Becoming the Detective: The Making of a Genre

April 8 – September 1, 2017
Rare Book Department at Parkway Central Library

Born in 1841, from the mind of Edgar Allan Poe, the detective story has long captured readers’ imaginations. Becoming the Detective: The Making of a Genre explores the story’s development and its readers’ integral role.

Although savants like Sherlock Holmes popularized the genre, in time it was not enough to stand by like Dr. Watson and narrate convoluted clues. Instead, readers wanted to solve the mystery themselves. By 1928, the golden age of detective fiction, formal rules determined whether the reader had a fair chance—a challenge for writers, who were both praised and vilified for their management of this contract. The new constraints forced a character-driven evolution, as in the darker hardboiled genre.

Becoming the Detective: The Making of a Genre goes beyond the page, exploring detective stories on stage, radio, film, television, and in board games like Clue. The exhibition features Poe’s manuscript for “The Murders in the Rue Morgue,” movie posters of Sherlock Holmes, first editions of Hardy Boys novels, and Choose Your Own Adventure books.

Questions? Contact erefrbd@freelibrary.org or 215-686-5416.

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Clever Criminals and Daring Detectives

April 8 – September 1, 2017
The Rosenbach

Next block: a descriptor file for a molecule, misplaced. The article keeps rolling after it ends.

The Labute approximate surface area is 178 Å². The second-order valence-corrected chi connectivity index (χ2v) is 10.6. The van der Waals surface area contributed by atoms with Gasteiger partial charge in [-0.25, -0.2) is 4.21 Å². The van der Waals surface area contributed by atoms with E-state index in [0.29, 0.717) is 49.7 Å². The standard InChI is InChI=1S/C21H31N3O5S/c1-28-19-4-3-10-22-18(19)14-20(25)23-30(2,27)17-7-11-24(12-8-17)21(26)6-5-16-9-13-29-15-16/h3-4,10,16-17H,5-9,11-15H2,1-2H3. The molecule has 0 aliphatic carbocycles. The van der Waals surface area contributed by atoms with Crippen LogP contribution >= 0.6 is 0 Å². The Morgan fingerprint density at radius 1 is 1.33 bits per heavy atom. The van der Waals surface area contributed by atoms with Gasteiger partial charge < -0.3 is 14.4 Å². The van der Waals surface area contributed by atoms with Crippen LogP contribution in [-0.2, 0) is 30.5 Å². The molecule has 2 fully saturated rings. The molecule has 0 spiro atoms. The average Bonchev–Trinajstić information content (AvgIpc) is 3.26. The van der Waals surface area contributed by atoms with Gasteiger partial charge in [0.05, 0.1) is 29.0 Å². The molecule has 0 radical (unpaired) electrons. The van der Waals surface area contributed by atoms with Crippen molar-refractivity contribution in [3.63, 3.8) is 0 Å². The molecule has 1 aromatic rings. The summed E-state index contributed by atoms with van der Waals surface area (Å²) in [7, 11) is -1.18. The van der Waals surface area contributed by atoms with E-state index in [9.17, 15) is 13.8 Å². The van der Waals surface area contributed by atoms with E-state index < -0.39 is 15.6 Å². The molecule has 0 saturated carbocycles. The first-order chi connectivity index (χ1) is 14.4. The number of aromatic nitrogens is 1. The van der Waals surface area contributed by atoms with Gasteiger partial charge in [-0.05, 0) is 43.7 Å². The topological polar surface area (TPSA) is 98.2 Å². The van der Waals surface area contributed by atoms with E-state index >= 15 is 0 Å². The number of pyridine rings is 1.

Since the early days of printing, readers have thrilled to true crime tales of highwaymen, murderers, and the last words of executed criminals. These narratives provided a mix of lurid details, moral uplift, and reassurance of the workings of justice. While true crime attracted readers through the centuries, fictional crime stories came into their own with the advent of the modern detective novel in the 19th century. Edgar Allan Poe’s “The Murders in the Rue Morgue” launched this new genre, which blossomed through the century in works ranging from Charles Dickens’s The Mystery of Edwin Drood to Sir Arthur Conan Doyle’s Sherlock Holmes stories and even Bram Stokers’ Dracula.

This exhibition chases both criminal and detective characters across a wide historical landscape and offers the chance to test visitors’ own sleuthing skills. Objects on display include the earliest account of an American multiple murderer, the manuscript of “The Adventure of the Empty House” by Arthur Conan Doyle, and Ellery Queen’s thoughts on collecting detective fiction.

Questions? Contact info@rosenbach.org or 215-732-1600.

Already visited Clever Criminals and Daring Detectives? Please let us know what you thought and you’ll be entered to win a MYSTERIOUS PRIZE!

We the Detectives is made possible through a generous grant from the William Penn Foundation.